Key Shareholder Issues In The 2013 Proxy Season

Friday, March 22, 2013 - 14:29

The Editor interviews Robert W. Dockery, Partner in Akin Gump Strauss Hauer & Feld LLP’s Dallas office, practicing in the Corporate and Securities Group.

Editor: Please describe your practice area.

Dockery: Our corporate and securities group has a diverse practice, dealing with securities, corporate finance, M&A, corporate governance and other general corporate issues.

Editor: The rules that the SEC has promulgated under Dodd-Frank include “say-on-pay” rules. What do these rules stipulate?

Dockery: The two primary rules to which you are referring are the say-on-pay and the say-on-pay frequency rules. The former rule permits shareholders to vote on a non-binding advisory basis on the executive compensation package. The latter rule, the say-on-pay frequency rule, establishes how often shareholders will be asked to vote – whether every year, every two years or every three years. The say-on-pay frequency votes must be held at least once every six years. These various procedures are designed to give shareholders input into the executive pay practices of a public company. In regard to voting frequency, most corporations hold votes every year.

Editor: What issues do companies face if they receive an unfavorable advisory vote regarding executive pay that exceeds a certain percentage of votes cast?

Dockery: Since this is a non-binding advisory vote, there is no legal ramification, but clearly there is a PR and investor relations issue if they fail the vote. ISS, one of the big proxy advisory firms, generally considers a company to have failed to garner enough support if it gets more than 30 percent unfavorable votes. ISS will expect companies to take some action to address an unfavorable vote of this magnitude.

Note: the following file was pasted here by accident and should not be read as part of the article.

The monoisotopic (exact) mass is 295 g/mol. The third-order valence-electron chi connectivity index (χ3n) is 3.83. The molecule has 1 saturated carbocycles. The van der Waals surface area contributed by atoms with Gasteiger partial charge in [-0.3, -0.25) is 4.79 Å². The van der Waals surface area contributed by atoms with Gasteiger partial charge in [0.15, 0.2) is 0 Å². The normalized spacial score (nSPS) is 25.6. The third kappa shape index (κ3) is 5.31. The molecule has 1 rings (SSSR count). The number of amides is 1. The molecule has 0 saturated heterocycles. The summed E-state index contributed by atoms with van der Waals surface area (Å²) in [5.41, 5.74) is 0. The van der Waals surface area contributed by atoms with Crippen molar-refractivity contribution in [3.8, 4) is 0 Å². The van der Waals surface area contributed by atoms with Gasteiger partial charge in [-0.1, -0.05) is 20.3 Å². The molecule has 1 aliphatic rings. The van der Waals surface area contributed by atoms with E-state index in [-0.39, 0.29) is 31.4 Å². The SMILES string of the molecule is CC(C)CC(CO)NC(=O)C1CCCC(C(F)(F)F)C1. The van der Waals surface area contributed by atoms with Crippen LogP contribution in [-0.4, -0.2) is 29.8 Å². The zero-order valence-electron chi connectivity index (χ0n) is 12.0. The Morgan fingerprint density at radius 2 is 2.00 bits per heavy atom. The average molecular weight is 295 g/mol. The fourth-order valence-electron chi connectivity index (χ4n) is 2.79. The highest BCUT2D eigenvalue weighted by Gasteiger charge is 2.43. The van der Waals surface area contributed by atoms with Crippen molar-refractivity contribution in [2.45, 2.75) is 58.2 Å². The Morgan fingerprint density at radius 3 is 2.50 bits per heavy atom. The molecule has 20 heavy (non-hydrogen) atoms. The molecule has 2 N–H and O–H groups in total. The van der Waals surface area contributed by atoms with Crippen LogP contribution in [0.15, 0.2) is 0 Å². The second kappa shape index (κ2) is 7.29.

Companies that receive more than 30 percent unfavorable votes will normally take affirmative action to address some issues within their compensation programs as well as take aggressive measures to communicate these actions to their investors, particularly their institutional investors. Often, unfavorable votes are triggered by a substantial disconnect between pay and performance, leading companies to adopt clearer linkages between pay and performance measures, such as setting forth clear performance criteria for bonuses and stock awards.

Our experience is limited to the two years this rule has been in effect, but preliminary evidence is that companies that have failed the first year have taken the necessary steps to pass in the second year. Two important  lessons learned are that shareholder education is essential and that there should be full transparency in tying executive pay to performance.